Every morning without fail, Iskandar Jalil puts his helmet on, pushes his motorcycle out the gate of his house and rides it to his workshop. Secluded in a verdant corner of Temasek Polytechnic, Iskandar’s workshop was once the centralised bin centre of the school before the artist and some of his students transformed it into Temasek Potters Studio seven years ago. Since then, Iskandar has been mostly stationed at one end of the workshop, sitting and working at his potter’s wheel, humming to the old-time tunes he plays on his radio.
At 80, Iskandar remains physically sturdy: He is petite but nimble, and his once boyish visage has weathered into a craggy atlas. When I visited his studio, he was in the middle of sculpting what he calls a “small-mouthed” vessel. “I let the clay tell me what to do,” says Iskandar, his gaze still trained on his mound of clay. “I never have in mind what it is going to be.”
Continue to read the full story here.
For Aamer Taher, the founder of the boutique architectural firm Aamer Architects, deciding to enter the field of architecture was not necessarily a childhood dream. Up until in the point that he was doing his national service (military conscription in Singapore), he was unsure of the career that he wanted to pursue. It was his platoon mates who suggested that Taher apply for the School of Architecture in the National University of Singapore because of his drawing skills. Still, he tells T Singapore that due to his grades he almost did not make it there. “I ended up in an interview — for [what was called] ‘on the fence’ cases. The interviewers, who were senior tutors of the school, were willing to give me a try, probably due to my lively personality and nice drawings,” says Taher.
It didn’t take long for Taher to fall completely in love with designing and he fondly remembers his time in university as among his happiest. When he struck out on his own, one of the first projects he did was a group of three houses — two semi-detached houses and a bungalow — for a family friend located in the eastern part of Singapore. “I went totally bonkers on the design. The bungalow house has a water slide that curved around the exterior of the house and landed in the pool at the rear garden, while the semi-detached houses had inverted curved roofs for collecting rainwater. That was in the early ’90s. It received so much attention from the media that jobs started pouring in,” says Taher.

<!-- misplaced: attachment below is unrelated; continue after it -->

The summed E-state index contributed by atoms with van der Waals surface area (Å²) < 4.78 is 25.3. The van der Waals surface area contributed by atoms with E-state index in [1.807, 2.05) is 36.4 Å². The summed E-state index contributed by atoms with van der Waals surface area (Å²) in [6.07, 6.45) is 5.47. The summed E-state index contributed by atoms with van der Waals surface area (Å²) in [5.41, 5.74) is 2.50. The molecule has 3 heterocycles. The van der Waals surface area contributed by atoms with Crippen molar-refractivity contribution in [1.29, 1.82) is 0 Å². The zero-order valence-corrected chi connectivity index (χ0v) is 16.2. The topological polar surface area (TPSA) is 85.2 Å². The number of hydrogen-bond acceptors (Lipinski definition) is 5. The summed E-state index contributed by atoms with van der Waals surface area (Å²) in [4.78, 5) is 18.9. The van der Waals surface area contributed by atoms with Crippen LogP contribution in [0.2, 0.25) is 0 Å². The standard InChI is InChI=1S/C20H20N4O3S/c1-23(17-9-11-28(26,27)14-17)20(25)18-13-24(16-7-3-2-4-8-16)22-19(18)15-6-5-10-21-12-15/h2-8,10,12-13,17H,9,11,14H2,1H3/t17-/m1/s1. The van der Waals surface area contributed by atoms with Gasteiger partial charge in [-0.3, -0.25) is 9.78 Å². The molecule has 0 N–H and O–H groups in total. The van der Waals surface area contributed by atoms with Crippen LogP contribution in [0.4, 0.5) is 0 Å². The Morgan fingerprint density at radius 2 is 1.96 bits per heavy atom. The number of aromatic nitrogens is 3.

The film “Saint Jack” opens with a languorous pan along the Singapore harbour at dawn. The camera’s gaze glides from archaic bumboats to the speeding traffic on the streets beside the monolithic General Post Office Building. There’s no music; its absence filled with the early rumble and exclamations of a stirring city — patiently waiting for the story to unfold.
It’s obvious that this is not the modern, gum-free, skyscraper-crowded Singapore.
Filmed in 1978, “Saint Jack” was the first Hollywood movie shot entirely on location in Singapore. The film is the American director Peter Bogdanovich’s cinematic adaptation of Paul Theroux’s 1973 novel of the same name. Auteurs the likes of Wes Anderson and Quentin Tarantino had cited the movie as a notable inspiration to their work.
The central subject of the film is Jack Flowers, a middle-aged American pimp — played by Ben Gazzara, clad in a brash range of batik shirts for the most part — who has dreams of starting a brothel. But he also happens to be a saint, as the storyline would like to suggest. Navigating through the slippery, changing landscape of Singapore in the ’70s, Flowers encounters a confection of characters. He’s on a genial first-name basis with the transgenders and sex workers at Bugis Street. He’s the middleman between the latter and American G.I.s who are in town for R&R. He eventually gets into trouble with a group of triad mafioso in Chinatown for building his own bordello.
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T: The New York Times Style Magazine, and the T logo are trademarks of The New York Times Co., NY, USA, and are used under license by Atlas Press Pte Ltd.Content reproduced from T: The New York Times Style Magazine, copyright 2016 The New York Times Co. and/or its contributors, all rights reserved. The views and opinions expressed within T: The New York Times Style Magazine Singapore are not necessarily those of The New York Times Company or those of its contributors."